(AP Photo/Ahn Young-joon)
Marines will conduct the one-day artillery drills on Yeonpyeong Island -- shelled by a North Korean artillery barrage last month -- and the exact timing will depend on weather conditions, an officer at the Joint Chiefs of Staff said.
South Korea's military will "immediately and sternly" deal with any possible provocation by North Korea, the officer said, speaking on condition of anonymity citing department rules.
Residents, local officials and journalists on the island were ordered to evacuate to underground shelters because of possible attacks by North Korea. Residents of four other front-line islands also were ordered to take shelter, said Won Ji-young, a spokesman for Ongjin County.
The Defense Ministry said the artillery drills were to be staged sometime Monday afternoon. The drills were to last about two hours and involve several types of weapons, including K-9 self-propelled guns, ministry spokesman Kim Min-seok told reporters, according to his office.
The North has warned of a "catastrophe" if South Korea goes ahead with the drills.
The North has said it would strike back harder than it did last month, when two South Korean marines and two civilians were killed on the island.
The U.N. Security Council failed Sunday to agree on a statement to address rising tensions on the Korean peninsula.
U.S. ambassador Susan Rice said the United States and other council members demanded that the council condemn North Korea for two deadly attacks this year that have helped send relations to their lowest point in decades.
But diplomats said China strongly objected.
After eight hours of closed-door consultations Sunday, Russia's U.N. ambassador Vitaly Churkin, who called the emergency council meeting, told reporters "we were not successful in bridging all the bridges."
Although some countries still need to consult capitals, Rice said "the gaps that remain are unlikely to be bridged."
Several bloody naval skirmishes have occurred along the disputed western sea border between the two Koreas in recent years, but last month's assault was the first by the North to target a civilian area since the end of the 1950-53 Korean War. The North does not recognize the U.N.-drawn sea border in the area.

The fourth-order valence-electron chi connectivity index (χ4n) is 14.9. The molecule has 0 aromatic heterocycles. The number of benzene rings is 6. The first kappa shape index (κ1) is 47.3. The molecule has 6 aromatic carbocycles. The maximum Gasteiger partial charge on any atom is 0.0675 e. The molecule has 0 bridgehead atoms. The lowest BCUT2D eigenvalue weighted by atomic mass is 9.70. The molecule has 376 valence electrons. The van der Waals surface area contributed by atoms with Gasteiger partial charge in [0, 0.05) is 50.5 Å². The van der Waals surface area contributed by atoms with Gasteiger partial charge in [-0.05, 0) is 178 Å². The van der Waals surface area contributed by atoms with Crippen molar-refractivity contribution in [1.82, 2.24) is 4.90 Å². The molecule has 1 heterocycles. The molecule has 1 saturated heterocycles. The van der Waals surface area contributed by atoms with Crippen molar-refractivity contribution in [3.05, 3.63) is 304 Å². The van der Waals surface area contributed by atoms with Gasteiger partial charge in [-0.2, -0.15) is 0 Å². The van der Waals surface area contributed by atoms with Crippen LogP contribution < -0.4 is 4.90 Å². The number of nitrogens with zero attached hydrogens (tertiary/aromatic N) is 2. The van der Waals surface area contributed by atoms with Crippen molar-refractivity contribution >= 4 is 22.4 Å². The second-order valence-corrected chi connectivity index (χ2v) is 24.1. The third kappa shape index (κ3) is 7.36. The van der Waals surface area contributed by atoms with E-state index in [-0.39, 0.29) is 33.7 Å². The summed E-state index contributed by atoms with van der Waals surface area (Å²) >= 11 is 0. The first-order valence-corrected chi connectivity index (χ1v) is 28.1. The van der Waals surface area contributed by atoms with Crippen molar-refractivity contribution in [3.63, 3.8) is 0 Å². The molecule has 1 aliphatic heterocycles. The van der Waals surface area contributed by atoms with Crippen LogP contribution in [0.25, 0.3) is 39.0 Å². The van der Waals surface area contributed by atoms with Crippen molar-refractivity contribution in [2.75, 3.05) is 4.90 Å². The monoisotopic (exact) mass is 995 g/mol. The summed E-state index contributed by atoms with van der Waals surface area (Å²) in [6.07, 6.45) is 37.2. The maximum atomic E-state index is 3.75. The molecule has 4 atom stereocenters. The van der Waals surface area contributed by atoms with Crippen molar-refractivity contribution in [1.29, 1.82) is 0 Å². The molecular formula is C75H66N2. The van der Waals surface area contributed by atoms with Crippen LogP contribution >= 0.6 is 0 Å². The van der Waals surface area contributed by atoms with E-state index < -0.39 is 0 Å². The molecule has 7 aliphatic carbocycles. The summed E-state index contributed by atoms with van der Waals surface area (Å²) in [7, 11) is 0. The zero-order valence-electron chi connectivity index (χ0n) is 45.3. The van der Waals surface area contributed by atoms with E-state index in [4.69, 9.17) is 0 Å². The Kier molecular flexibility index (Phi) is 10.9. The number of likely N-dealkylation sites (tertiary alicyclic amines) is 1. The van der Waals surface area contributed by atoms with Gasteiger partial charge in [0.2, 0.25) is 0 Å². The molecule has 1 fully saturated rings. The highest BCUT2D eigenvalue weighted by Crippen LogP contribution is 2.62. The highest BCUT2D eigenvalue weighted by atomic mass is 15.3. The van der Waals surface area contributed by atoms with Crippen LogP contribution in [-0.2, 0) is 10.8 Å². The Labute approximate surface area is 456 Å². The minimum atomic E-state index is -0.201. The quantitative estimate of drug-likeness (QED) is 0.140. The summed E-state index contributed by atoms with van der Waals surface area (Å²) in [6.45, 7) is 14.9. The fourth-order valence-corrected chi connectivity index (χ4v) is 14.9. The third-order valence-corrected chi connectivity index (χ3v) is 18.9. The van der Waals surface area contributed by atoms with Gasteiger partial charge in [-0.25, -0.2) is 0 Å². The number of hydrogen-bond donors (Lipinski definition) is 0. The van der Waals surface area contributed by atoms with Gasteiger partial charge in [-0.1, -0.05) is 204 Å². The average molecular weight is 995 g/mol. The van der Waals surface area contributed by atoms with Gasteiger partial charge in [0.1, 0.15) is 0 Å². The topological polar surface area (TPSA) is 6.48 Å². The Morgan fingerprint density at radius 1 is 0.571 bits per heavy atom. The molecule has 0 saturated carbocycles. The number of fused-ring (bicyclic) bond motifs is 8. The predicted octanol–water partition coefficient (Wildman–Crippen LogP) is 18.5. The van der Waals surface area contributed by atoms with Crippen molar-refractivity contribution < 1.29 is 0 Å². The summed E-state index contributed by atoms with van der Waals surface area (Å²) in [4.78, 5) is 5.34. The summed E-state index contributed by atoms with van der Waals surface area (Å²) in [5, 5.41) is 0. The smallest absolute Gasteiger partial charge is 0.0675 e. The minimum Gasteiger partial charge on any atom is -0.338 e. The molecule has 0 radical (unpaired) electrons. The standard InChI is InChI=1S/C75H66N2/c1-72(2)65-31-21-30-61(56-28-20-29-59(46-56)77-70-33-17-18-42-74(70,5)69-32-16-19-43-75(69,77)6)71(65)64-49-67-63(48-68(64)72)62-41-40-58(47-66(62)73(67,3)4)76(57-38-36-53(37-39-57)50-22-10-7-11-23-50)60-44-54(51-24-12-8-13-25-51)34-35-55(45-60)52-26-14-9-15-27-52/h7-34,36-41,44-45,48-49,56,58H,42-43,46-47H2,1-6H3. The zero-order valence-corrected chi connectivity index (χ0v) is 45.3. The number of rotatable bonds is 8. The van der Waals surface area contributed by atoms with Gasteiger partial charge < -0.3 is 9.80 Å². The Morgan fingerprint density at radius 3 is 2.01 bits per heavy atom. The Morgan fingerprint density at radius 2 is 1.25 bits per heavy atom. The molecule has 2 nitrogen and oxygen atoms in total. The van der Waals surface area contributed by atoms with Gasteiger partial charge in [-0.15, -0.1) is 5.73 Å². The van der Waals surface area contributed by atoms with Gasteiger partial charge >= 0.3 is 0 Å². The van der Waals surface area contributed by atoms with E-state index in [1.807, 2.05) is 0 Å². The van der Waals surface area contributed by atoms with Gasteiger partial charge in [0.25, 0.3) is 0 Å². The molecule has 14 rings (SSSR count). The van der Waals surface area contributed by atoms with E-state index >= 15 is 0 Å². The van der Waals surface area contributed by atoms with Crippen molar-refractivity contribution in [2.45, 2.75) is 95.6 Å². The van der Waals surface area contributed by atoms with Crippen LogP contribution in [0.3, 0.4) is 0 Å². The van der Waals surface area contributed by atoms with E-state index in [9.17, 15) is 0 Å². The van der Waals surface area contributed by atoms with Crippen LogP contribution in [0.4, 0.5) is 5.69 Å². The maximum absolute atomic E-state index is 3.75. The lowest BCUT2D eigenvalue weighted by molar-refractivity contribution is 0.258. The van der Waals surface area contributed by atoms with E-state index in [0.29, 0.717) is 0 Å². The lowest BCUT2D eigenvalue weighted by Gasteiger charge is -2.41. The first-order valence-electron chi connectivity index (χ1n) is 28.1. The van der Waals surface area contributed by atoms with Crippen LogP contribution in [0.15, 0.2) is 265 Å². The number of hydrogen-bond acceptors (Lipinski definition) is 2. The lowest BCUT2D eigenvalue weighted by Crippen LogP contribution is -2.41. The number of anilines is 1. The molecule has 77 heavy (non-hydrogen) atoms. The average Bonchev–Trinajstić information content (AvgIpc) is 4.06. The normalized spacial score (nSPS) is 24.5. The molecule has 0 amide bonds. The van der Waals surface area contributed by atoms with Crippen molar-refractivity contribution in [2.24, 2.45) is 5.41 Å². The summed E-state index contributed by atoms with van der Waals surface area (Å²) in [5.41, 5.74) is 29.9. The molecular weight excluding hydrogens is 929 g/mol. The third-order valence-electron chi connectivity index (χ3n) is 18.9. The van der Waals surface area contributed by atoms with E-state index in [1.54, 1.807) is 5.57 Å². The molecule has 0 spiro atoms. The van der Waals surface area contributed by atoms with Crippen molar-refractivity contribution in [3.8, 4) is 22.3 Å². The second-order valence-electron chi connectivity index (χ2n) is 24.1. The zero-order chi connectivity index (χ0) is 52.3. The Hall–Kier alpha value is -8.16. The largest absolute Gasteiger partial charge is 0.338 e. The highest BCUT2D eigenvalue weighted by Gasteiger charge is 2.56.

The North claims South Korea fired artillery toward its territorial waters before it unleashed shells on the island on Nov. 23. The South says it launched shells southward, not toward North Korea, as part of routine exercises.
New Mexico Gov. Bill Richardson, a frequent unofficial envoy to North Korea and former U.S. ambassador to the U.N., has held three meetings with top leaders in the foreign ministry and military during a four-day visit to Pyongyang. He called for maximum restraint.
According to South Korea's Yonhap news agency, North Korea has raised military readiness of its artillery unit along the west coast.
It cited an unidentified South Korean government official who was also quoted as saying some North Korean fighter jets that had been inside the air force hangar in the west coast also came out to the ground.
A South Korean Defense Ministry official declined to confirm the report, citing the issue's sensitivity. He asked not to be identified as he was not authorized to speak to the media.
China, the North's key ally, has said it is "unambiguously opposed" to any acts that could worsen already-high tensions.
Chinese Foreign Minister Yang Jiechi and his Russian counterpart, Sergei Lavrov, called for restraint from all parties concerned to avoid escalation, according to China's official Xinhua News Agency.
About 240 residents, officials and journalists remain on Yeonpyeong, said Lim Byung-chan, an official from Ongjin County, which governs the island. He said there is no immediate plan to order a mandatory evacuation to the mainland.
Amid security jitters, nearly 800 out of 1,300 civilians living on the island moved to unsold apartments in Gimpo, west of Seoul, on Sunday, according to Ongjin County officials.